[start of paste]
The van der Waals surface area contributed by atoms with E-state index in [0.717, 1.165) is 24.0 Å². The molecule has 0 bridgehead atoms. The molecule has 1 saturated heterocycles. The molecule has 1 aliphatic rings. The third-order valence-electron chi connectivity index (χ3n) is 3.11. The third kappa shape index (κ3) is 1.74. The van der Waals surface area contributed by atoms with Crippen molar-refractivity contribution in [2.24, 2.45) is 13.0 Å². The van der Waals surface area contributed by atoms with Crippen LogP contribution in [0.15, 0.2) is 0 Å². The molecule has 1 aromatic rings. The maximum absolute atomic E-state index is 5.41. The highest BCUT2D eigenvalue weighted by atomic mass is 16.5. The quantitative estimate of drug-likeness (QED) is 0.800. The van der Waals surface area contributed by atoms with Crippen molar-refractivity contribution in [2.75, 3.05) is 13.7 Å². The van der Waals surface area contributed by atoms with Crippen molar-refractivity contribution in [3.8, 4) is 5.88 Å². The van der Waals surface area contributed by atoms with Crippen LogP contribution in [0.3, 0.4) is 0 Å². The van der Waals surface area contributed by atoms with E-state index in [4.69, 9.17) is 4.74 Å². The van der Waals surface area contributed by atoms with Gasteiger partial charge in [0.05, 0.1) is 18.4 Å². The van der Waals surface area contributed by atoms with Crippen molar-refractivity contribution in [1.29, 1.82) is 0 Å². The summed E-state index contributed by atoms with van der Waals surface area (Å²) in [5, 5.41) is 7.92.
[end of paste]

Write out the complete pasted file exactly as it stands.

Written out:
The van der Waals surface area contributed by atoms with E-state index in [0.717, 1.165) is 24.0 Å². The molecule has 0 bridgehead atoms. The molecule has 1 saturated heterocycles. The molecule has 1 aliphatic rings. The third-order valence-electron chi connectivity index (χ3n) is 3.11. The third kappa shape index (κ3) is 1.74. The van der Waals surface area contributed by atoms with Crippen molar-refractivity contribution in [2.24, 2.45) is 13.0 Å². The van der Waals surface area contributed by atoms with Crippen LogP contribution in [0.15, 0.2) is 0 Å². The molecule has 1 aromatic rings. The maximum absolute atomic E-state index is 5.41. The highest BCUT2D eigenvalue weighted by atomic mass is 16.5. The quantitative estimate of drug-likeness (QED) is 0.800. The van der Waals surface area contributed by atoms with Crippen molar-refractivity contribution in [2.75, 3.05) is 13.7 Å². The van der Waals surface area contributed by atoms with Crippen molar-refractivity contribution in [3.8, 4) is 5.88 Å². The van der Waals surface area contributed by atoms with Crippen LogP contribution in [0.3, 0.4) is 0 Å². The van der Waals surface area contributed by atoms with E-state index in [4.69, 9.17) is 4.74 Å². The van der Waals surface area contributed by atoms with Gasteiger partial charge in [0.05, 0.1) is 18.4 Å². The van der Waals surface area contributed by atoms with Crippen molar-refractivity contribution in [1.29, 1.82) is 0 Å². The summed E-state index contributed by atoms with van der Waals surface area (Å²) in [5, 5.41) is 7.92.